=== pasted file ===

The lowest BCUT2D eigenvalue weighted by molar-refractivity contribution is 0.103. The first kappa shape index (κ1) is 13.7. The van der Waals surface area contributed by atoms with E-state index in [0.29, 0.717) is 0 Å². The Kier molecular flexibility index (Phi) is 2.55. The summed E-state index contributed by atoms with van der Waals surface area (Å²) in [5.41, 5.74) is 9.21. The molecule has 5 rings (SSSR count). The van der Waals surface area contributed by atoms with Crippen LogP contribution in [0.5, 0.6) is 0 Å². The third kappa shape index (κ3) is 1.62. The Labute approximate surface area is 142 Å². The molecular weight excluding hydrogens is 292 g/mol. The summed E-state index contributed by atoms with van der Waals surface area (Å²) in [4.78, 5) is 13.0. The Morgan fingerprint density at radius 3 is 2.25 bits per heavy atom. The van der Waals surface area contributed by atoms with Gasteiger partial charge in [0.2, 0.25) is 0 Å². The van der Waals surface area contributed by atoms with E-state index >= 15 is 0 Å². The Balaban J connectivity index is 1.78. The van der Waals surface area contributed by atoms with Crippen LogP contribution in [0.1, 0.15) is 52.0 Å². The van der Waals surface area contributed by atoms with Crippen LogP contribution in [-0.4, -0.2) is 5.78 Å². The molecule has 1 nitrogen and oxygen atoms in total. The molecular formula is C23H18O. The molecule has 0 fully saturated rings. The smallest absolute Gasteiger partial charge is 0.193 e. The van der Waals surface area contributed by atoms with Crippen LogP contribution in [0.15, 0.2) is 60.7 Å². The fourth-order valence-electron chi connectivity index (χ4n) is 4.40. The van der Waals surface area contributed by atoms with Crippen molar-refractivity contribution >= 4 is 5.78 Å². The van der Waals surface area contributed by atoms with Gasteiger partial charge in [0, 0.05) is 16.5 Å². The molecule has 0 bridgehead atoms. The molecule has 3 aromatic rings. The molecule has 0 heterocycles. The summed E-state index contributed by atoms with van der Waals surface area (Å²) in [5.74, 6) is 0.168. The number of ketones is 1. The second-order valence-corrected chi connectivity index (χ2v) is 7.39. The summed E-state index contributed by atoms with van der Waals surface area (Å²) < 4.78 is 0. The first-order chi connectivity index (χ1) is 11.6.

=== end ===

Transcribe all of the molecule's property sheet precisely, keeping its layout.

The lowest BCUT2D eigenvalue weighted by molar-refractivity contribution is 0.103. The first kappa shape index (κ1) is 13.7. The van der Waals surface area contributed by atoms with E-state index in [0.29, 0.717) is 0 Å². The Kier molecular flexibility index (Phi) is 2.55. The summed E-state index contributed by atoms with van der Waals surface area (Å²) in [5.41, 5.74) is 9.21. The molecule has 5 rings (SSSR count). The van der Waals surface area contributed by atoms with Crippen LogP contribution in [0.5, 0.6) is 0 Å². The third kappa shape index (κ3) is 1.62. The Labute approximate surface area is 142 Å². The molecular weight excluding hydrogens is 292 g/mol. The summed E-state index contributed by atoms with van der Waals surface area (Å²) in [4.78, 5) is 13.0. The Morgan fingerprint density at radius 3 is 2.25 bits per heavy atom. The van der Waals surface area contributed by atoms with Gasteiger partial charge in [0.2, 0.25) is 0 Å². The van der Waals surface area contributed by atoms with E-state index >= 15 is 0 Å². The Balaban J connectivity index is 1.78. The van der Waals surface area contributed by atoms with Crippen LogP contribution in [0.1, 0.15) is 52.0 Å². The van der Waals surface area contributed by atoms with Crippen LogP contribution in [-0.4, -0.2) is 5.78 Å². The molecule has 1 nitrogen and oxygen atoms in total. The molecular formula is C23H18O. The molecule has 0 fully saturated rings. The smallest absolute Gasteiger partial charge is 0.193 e. The van der Waals surface area contributed by atoms with Crippen LogP contribution in [0.15, 0.2) is 60.7 Å². The fourth-order valence-electron chi connectivity index (χ4n) is 4.40. The van der Waals surface area contributed by atoms with Crippen molar-refractivity contribution >= 4 is 5.78 Å². The van der Waals surface area contributed by atoms with Gasteiger partial charge in [0, 0.05) is 16.5 Å². The molecule has 0 bridgehead atoms. The molecule has 3 aromatic rings. The molecule has 0 heterocycles. The summed E-state index contributed by atoms with van der Waals surface area (Å²) in [5.74, 6) is 0.168. The number of ketones is 1. The second-order valence-corrected chi connectivity index (χ2v) is 7.39. The summed E-state index contributed by atoms with van der Waals surface area (Å²) < 4.78 is 0. The first-order chi connectivity index (χ1) is 11.6.